Map of the Captaincy of Pernambuco
Map of the Captaincy of Pernambuco

Reef withdrawal in 1595

By the end of the 16th century, the Captaincy of Pernambuco had become one of the richest in the colony. This fact attracted the attention of English, Dutch and French who organized expeditions to take the then capital, Olinda.

It is important to remember that, at this time, Portugal was united with Spain, in the period known as the Iberian Union.

In turn, Spain was at war with England and Holland.

Thus, it was as much to invade Olinda as Seville. The English, allied with the Dutch, took Recife in 1595 and took several valuable products such as sugar, wood and cotton.

O Saque do Recife, also known as the James Lancaster Expedition in 1595 and the Lancaster Pernambucana Expedition, refers to an English military expedition that took place in April 1595, during the Anglo-Spanish War, whose objective was to plunder the port of Recife, in the vicinity of Olinda, in Pernambuco, Brazil Colony, which at the time was part of the Iberian Union.

Led by English Admiral James Lancaster, it was the only English privateering expedition that had Brazil as its main objective, and represented the richest booty in the history of privateering in the Elizabethan period.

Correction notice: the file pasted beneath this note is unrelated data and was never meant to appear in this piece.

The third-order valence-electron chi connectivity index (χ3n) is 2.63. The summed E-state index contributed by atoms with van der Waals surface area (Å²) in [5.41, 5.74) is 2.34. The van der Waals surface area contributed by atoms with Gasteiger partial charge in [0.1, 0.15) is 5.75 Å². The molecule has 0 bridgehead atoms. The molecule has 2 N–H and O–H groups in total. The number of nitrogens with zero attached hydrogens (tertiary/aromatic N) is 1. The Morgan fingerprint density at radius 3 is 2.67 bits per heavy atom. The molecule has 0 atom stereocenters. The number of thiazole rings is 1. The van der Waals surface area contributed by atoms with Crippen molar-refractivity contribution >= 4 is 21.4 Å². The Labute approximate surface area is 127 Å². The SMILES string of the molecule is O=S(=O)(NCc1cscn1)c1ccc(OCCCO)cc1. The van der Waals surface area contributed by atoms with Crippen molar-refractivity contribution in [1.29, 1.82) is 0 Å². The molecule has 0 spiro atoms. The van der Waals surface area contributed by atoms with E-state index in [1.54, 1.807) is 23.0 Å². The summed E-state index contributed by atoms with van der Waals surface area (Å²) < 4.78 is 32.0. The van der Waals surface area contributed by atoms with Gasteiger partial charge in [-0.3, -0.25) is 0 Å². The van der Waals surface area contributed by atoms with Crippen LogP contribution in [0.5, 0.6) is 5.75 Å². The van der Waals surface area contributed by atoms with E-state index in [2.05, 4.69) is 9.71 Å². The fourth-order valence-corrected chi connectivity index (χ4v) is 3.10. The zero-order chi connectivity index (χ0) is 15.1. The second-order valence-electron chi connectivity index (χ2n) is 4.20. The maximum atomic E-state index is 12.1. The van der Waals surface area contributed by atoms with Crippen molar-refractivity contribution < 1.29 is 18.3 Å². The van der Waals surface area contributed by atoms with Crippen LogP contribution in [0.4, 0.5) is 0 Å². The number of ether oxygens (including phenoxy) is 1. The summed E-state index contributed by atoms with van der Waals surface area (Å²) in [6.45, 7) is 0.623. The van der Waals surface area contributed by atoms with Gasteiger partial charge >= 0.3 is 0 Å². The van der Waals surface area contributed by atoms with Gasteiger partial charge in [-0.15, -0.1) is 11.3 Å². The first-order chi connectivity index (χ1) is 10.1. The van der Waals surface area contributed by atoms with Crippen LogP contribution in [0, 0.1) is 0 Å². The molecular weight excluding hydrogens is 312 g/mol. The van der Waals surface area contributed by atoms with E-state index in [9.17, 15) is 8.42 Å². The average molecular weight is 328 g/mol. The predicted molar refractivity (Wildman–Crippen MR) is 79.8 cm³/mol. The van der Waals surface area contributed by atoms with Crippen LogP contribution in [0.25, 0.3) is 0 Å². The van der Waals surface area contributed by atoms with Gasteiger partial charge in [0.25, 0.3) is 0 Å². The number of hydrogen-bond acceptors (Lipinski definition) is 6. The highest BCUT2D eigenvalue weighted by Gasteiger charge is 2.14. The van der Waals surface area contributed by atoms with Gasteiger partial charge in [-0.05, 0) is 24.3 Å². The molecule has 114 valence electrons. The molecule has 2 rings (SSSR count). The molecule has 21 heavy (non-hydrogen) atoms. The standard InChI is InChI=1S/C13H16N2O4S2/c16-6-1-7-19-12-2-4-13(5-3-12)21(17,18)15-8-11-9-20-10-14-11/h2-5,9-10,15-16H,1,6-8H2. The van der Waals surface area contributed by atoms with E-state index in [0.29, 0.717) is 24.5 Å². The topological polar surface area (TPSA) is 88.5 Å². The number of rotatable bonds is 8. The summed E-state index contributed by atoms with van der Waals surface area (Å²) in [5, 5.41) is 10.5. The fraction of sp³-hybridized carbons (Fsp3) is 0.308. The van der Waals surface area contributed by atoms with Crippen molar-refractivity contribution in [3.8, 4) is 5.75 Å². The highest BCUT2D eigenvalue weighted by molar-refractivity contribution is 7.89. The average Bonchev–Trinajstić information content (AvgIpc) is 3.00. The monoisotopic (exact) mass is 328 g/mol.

The expedition sailed across the Atlantic capturing numerous ships before reaching its destination, Pernambuco, Brazil's richest captaincy. Lancaster took the port of Recife and stayed there for nearly a month, defeating a series of Portuguese counterattacks before leaving.

The amount of sugar, redwood, cotton and looted high-priced goods was robust, forcing him to charter Dutch and French ships that were there to take the goods to England, making the expedition an absolute military and financial success.

From there, the Captaincy organized two companies for the defense of Recife and Olinda.

Dutch occupation (1630-1645)

The Dutch invasion begins in Bahia in 1624 and were expelled from the capital thanks to the action of a Portuguese-Spanish armada a year later.

Olinda, then the richest city in Colonia Brazil, was sacked and destroyed by the Dutch, who chose Recife as the capital of Nova Holanda. Nicolaes Visscher's map shows the siege of Olinda and Recife in 1630
Olinda, then the richest city in Colonia Brazil, was sacked and destroyed by the Dutch, who chose Recife as the capital of Nova Holanda. Nicolaes Visscher's map shows the siege of Olinda and Recife in 1630.

However, they returned to the charge to conquer a piece of the sugar trade by invading Recife and Olinda in 1630.

Despite fierce fighting – Olinda was set on fire – the Dutch settled in those lands until the outbreak of the Pernambucan Insurrection in 1645.

Map of Mauritius de Recife Pernambuco 1639
Map of Mauritius de Recife Pernambuco 1639

Peddler War

The Peddlers' War took place between 1710 and 1711 between planters concentrated in Olinda and Portuguese traders who lived in Recife.